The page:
The silky way: Upper St. Clair resident educates, entertains with aerial acrobatics
Cirque du Soleil can be spellbinding, if not a downright life-changing experience.
“Although everything was mesmerizing in the show,” Holly Kirby said about attending a performance several years ago, “the aerial silk act was just insanely intoxicating.”
The Upper St. Clair resident, who recently had opened Pittsburgh Dance Center in Bloomfield, needed to know more about the acrobats showing their skills far off the ground using long pieces of strong fabric.
“I had never seen it,” Kirby recalled. “I didn’t even know how to Google it. I was Googling ‘curtain dancing.’ I had no idea what it was.”
Five years later, she is teaching the discipline to plenty of eager learners through Pittsburgh Aerial Silks, an extension of the dance center.
“It has exploded,” she said about the interest her classes have generated. “I have nine teachers, whom I’ve all trained myself. We run classes every single day, and we average 20 per class.”
Kirby and her students have spent the summer setting up displays at various festivals, including the recent South Fayette Township Community Day at Fairview Park. There, they set up a pair of apparatuses, one stretching skyward about 20 feet, to demonstrate what they can do.
Student Allison Wolter and her mother, Jill, traveled from Morgantown, W.Va., to join Kirby to perform using the silks, along with a large ring, called a lyra, and an aerial hammock .
“I’d seen something similar to this and thought, oh, that’s so cool,” Allison, 15, said about her introduction to the discipline. “At the time, we lived out in California, and there was a gym about 10 minutes from our house. So I started taking classes, and it’s probably one of the most fun things I’ve ever done.”
As for Kirby, she eventually found an aerial silks instructor, Leslie Friend, who is based in Cleveland.
“She taught me fundamentals and some safety,” Kirby said. “I installed my first silk in 2011 in my own studio, and practiced every day. Sometimes I only lasted 10 minutes. Sometimes it was a half hour. I just had to work it out.”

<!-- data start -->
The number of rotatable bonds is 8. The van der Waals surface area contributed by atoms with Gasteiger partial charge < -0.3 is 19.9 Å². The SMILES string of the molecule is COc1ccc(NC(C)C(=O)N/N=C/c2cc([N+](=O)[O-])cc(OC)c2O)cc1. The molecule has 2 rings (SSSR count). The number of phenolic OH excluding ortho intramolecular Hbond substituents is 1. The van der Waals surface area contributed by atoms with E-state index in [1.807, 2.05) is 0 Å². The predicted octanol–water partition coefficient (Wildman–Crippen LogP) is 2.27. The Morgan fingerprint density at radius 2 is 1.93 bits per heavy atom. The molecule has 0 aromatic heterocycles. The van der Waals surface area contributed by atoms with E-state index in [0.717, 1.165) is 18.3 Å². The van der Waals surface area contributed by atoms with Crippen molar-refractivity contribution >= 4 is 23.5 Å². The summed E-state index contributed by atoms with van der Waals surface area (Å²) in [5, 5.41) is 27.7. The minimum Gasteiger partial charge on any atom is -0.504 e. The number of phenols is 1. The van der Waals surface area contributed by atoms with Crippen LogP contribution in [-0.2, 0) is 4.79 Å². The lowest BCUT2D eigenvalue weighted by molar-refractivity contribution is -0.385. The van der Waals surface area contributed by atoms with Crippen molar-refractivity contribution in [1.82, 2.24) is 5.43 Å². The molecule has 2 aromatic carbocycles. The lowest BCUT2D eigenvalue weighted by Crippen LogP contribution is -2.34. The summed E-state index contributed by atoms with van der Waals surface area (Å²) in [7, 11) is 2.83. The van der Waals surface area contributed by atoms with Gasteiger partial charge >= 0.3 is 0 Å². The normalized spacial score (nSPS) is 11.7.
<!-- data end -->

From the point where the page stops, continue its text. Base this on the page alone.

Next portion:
By March 2012, she was ready to start instruction, with five people attending the first class. Since then, she estimates that about 4,000 students have passed through the ranks.
Kirby’s background is as a professional ballroom dancer, and the Pittsburgh Dance Center continues to offer an array of terpsichorean classes. In the meantime, she is expanding her aerial silks offerings, with plans to open a second location in September at Green Tree SportsPlex, “to bring it out to the South Hills.”
“I’m now able to think long-term,” she said. “Before, it was just short-term. My short-term goal every day was to get past the soreness and get on the silk. And then, each week, let’s add another student to class. Let’s give it away, if we have to. Five years ago, there was such an element of people didn’t know what it was.”
They do now, and that serves as vindication for Kirby’s foresight and dedication.
“People said to me, and I have been quoted over and over: ‘You’re crazy.’ And I said to them every time, ‘Trust me on this.’ I said it every single time. I have very few gut feelings, and that was one of them.”